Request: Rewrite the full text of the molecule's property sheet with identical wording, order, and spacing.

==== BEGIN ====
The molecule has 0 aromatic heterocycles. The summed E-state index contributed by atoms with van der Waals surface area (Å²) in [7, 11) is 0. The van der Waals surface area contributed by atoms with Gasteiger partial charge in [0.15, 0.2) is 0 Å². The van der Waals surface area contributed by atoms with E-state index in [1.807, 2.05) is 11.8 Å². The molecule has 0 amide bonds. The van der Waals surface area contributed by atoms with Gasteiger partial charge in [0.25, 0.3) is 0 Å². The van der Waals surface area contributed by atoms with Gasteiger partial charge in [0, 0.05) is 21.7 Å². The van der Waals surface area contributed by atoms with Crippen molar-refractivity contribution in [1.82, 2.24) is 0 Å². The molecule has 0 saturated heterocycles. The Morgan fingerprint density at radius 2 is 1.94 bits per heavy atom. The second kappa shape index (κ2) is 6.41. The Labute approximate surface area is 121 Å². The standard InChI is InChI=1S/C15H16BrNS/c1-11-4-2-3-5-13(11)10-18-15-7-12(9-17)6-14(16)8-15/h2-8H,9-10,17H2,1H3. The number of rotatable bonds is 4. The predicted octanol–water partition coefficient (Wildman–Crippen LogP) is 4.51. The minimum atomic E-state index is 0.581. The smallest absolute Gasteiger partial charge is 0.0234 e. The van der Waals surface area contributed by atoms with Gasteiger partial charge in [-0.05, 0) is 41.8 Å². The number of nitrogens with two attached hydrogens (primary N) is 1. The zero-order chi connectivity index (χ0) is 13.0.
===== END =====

The molecule has 0 aromatic heterocycles. The summed E-state index contributed by atoms with van der Waals surface area (Å²) in [7, 11) is 0. The van der Waals surface area contributed by atoms with Gasteiger partial charge in [0.15, 0.2) is 0 Å². The van der Waals surface area contributed by atoms with E-state index in [1.807, 2.05) is 11.8 Å². The molecule has 0 amide bonds. The van der Waals surface area contributed by atoms with Gasteiger partial charge in [0.25, 0.3) is 0 Å². The van der Waals surface area contributed by atoms with Gasteiger partial charge in [0, 0.05) is 21.7 Å². The van der Waals surface area contributed by atoms with Crippen molar-refractivity contribution in [1.82, 2.24) is 0 Å². The molecule has 0 saturated heterocycles. The Morgan fingerprint density at radius 2 is 1.94 bits per heavy atom. The second kappa shape index (κ2) is 6.41. The Labute approximate surface area is 121 Å². The standard InChI is InChI=1S/C15H16BrNS/c1-11-4-2-3-5-13(11)10-18-15-7-12(9-17)6-14(16)8-15/h2-8H,9-10,17H2,1H3. The number of rotatable bonds is 4. The predicted octanol–water partition coefficient (Wildman–Crippen LogP) is 4.51. The minimum atomic E-state index is 0.581. The smallest absolute Gasteiger partial charge is 0.0234 e. The van der Waals surface area contributed by atoms with Gasteiger partial charge in [-0.05, 0) is 41.8 Å². The number of nitrogens with two attached hydrogens (primary N) is 1. The zero-order chi connectivity index (χ0) is 13.0.